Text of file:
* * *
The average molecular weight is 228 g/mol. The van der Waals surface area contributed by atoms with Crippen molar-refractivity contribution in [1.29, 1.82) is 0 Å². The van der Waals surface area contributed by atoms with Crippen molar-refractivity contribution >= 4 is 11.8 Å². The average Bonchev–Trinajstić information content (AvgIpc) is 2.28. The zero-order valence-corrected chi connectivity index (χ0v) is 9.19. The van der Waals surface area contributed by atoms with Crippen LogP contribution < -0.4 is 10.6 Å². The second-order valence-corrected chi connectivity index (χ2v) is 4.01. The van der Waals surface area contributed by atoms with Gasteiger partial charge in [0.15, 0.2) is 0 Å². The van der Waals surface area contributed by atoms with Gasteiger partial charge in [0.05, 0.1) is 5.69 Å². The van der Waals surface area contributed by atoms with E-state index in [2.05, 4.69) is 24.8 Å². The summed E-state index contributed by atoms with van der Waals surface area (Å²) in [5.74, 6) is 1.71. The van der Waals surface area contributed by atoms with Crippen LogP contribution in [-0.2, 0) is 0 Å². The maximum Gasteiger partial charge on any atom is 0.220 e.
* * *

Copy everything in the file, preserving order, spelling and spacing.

The average molecular weight is 228 g/mol. The van der Waals surface area contributed by atoms with Crippen molar-refractivity contribution in [1.29, 1.82) is 0 Å². The van der Waals surface area contributed by atoms with Crippen molar-refractivity contribution >= 4 is 11.8 Å². The average Bonchev–Trinajstić information content (AvgIpc) is 2.28. The zero-order valence-corrected chi connectivity index (χ0v) is 9.19. The van der Waals surface area contributed by atoms with Crippen LogP contribution < -0.4 is 10.6 Å². The second-order valence-corrected chi connectivity index (χ2v) is 4.01. The van der Waals surface area contributed by atoms with Gasteiger partial charge in [0.15, 0.2) is 0 Å². The van der Waals surface area contributed by atoms with Gasteiger partial charge in [0.05, 0.1) is 5.69 Å². The van der Waals surface area contributed by atoms with E-state index in [2.05, 4.69) is 24.8 Å². The summed E-state index contributed by atoms with van der Waals surface area (Å²) in [5.74, 6) is 1.71. The van der Waals surface area contributed by atoms with Crippen LogP contribution in [-0.2, 0) is 0 Å². The maximum Gasteiger partial charge on any atom is 0.220 e.